To Build Veggie Garden Soil, Just Add Leaves
I’ve been walking my daughter’s dog around Old Town Longmont where there are lots of big, old, splendid trees. The streets are thick with leaves. Trees grew like mad with all last spring’s moisture and though many leaves have already been raked, bagged, and picked up for municipal composting, we haven’t had much wind so there are still quite a few on trees, lawns, hellstrips, and all over the streets. In order to have a great vegetable garden next year without any back-breaking work, these are what you want to add to your beds now. If you don't have enough leaves of your own, just pick up some bags that others have put out on the curb.
This free, carbon- and nutrient-rich, soil-building addition, along with the earthworms and other critters that break it down, will do the hard work for you, making spring sowing and planting a breeze. I shred the bigger leaves, especially thick ones like cottonwood and oak, then fork them into my beds. Almost all leaf blowers have a reverse, vacuum setting that shreds leaves into a zippered bag for easy dumping. It’s not a heavy or expensive tool (but is kinda loud) and it will come in handy every fall, making short work of big leaf piles. Some people use lawnmowers instead but I find the leaf vac to be the right tool for the job. You can also use it to blow leaves out of gutters and off any beds with dryland plants that prefer gravelly mulches. These don’t like moisture-holding organic mulch, especially in winter.
Some of you probably have composting down already, so this may seem like Gardening 101, but it’s taken me several attempts to create a decent-sized, manageable pile that actually works and allows me to keep all my thinned, pruned, discarded plant material onsite. I add leaves to my veggie beds every fall but my compost piles never quite worked. They were too small, dried out too much, and the brome grass invaded. I’ve had a compost tumbler for years too, which works well for food scraps mixed with dried leaves, but it has rusted out and I haven't been able to get parts.
So, now that I have time on my hands, I’ve been building a big new pile using pallets and old hay bales for the perimeter. I re-read Penn Parmenter’s instructive article, “Weeds for the Compost”, then gathered the material I have around now: lots of chunky stalks of sunflowers, hollyhocks, kale, weeds, etc., for the bottom layer, dried leaves, horse manure and some llama/apalca poop from my neighbor, a couple of old straw bales, household veggie food scraps, coffee grinds, dirt. Alternating brown carbon layers (dried leaves, dried flowers, thinner stalks, straw) with green nitrogen layers (manure, grass clippings, food scraps, still pliable leaves), and sprinkling whatever dirt I can find in a thinner layer on top, we’ve built the pile in layers, wetting each one down well. (My non-gardening spouse actually likes helping with this.) Penn suggests a bottom brown layer 8” thick, then 4” green, 1” dirt, followed by more layers of 4” brown, 4” green, 1” dirt. As with most gardening tasks, I find there’s rarely one exactly right way to go about things so tailor recommendations to your own situation. Creating layers and wetting each one down is the important concept here.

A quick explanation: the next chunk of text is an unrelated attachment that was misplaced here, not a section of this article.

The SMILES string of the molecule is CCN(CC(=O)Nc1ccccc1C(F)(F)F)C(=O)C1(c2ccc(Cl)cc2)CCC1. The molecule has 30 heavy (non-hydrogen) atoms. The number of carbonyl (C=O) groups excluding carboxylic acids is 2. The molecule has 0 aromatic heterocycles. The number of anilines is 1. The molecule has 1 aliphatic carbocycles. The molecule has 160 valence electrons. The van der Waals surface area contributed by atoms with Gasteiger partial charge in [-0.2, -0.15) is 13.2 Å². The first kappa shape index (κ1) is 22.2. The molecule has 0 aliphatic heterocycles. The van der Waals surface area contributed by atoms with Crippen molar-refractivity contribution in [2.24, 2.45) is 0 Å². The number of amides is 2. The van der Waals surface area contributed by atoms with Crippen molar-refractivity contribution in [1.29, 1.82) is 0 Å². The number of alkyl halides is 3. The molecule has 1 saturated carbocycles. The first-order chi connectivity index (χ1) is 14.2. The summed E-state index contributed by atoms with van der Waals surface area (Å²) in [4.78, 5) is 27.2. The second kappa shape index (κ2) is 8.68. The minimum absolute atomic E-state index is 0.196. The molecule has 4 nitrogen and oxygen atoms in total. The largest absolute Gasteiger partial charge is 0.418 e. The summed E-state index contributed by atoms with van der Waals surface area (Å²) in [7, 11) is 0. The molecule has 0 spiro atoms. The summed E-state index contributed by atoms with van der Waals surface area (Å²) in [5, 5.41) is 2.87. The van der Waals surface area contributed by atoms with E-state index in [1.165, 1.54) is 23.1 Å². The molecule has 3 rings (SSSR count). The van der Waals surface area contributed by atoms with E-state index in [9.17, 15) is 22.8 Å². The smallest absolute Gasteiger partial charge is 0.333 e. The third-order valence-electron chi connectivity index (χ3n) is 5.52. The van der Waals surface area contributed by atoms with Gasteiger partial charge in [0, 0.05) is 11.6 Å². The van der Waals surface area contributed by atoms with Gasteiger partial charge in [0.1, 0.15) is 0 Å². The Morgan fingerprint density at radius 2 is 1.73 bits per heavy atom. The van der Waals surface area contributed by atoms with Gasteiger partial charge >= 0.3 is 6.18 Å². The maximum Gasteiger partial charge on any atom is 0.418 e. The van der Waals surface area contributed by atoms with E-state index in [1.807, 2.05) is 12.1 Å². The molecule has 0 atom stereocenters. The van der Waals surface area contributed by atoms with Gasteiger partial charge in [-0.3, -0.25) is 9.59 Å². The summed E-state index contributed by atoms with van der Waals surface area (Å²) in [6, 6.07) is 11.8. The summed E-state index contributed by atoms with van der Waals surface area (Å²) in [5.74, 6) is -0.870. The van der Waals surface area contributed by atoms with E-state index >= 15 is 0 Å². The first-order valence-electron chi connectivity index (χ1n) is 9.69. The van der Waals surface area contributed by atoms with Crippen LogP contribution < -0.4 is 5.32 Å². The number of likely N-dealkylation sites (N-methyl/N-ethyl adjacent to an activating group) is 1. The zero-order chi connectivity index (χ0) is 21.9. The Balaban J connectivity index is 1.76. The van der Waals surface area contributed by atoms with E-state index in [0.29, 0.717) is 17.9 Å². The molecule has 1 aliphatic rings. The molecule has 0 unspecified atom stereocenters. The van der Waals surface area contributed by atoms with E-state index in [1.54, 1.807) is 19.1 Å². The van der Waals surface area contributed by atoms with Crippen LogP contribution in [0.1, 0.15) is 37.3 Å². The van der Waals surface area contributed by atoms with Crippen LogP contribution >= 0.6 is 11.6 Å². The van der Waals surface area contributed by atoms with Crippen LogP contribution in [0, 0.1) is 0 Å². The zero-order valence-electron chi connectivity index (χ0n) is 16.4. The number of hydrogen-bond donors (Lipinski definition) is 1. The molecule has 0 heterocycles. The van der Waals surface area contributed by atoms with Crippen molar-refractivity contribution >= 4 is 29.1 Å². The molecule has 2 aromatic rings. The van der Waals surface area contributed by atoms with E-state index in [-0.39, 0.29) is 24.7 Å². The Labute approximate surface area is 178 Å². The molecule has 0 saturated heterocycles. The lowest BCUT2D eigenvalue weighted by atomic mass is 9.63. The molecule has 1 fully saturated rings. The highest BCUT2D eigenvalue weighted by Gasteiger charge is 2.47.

My pile is only 2’ deep so far because it’s big – 8’X12’ - and I am pacing myself. It’s in full sun so eventually we’ll add some hay flakes on top or fashion a cover, maybe a tarp mounted so it can easily be opened and closed, and won’t blow away. Meanwhile, I’m also forking more leaves into the existing beds, and adding some soil minerals, (Azomite is the favorite of vegetable gardener extraordinaire, Garden Father Larry Stebbins), wetting them down well, and covering the top with flakes of funky, old hay. I have it around, plus there seem to be fewer problems with herbicides on hay than straw these days; know and trust your sources! I don’t worry about hayseeds because if you leave the flakes thick & intact very few will sprout and those can easily be pulled out. (If you can get it, second cutting hay has no seeds.) Rain and snow will still penetrate around the edges of each flake over the winter and early spring.
In our drier steppe climate, I find covering beds in winter helps tremendously with soil building and makes for a lot less work in the spring. If you can’t get hay or straw, the leaves that you fork in and wet down will still help a lot, and you can add more on top. Most of this fall compost-building and soil alchemy is pretty light work once you gather the materials, plus it’s incredibly satisfying and completely worth it come spring.
Enjoy this beautiful extended fall. The cold weather is coming!
Pictured is my Porcelain Vine (Ampelopsis brevipedunculata) with its beautiful, multi-colored berries before the hard freeze. It’s in the grape family and can be aggressive in wetter climates. Mine is 20 years old and very well-behaved.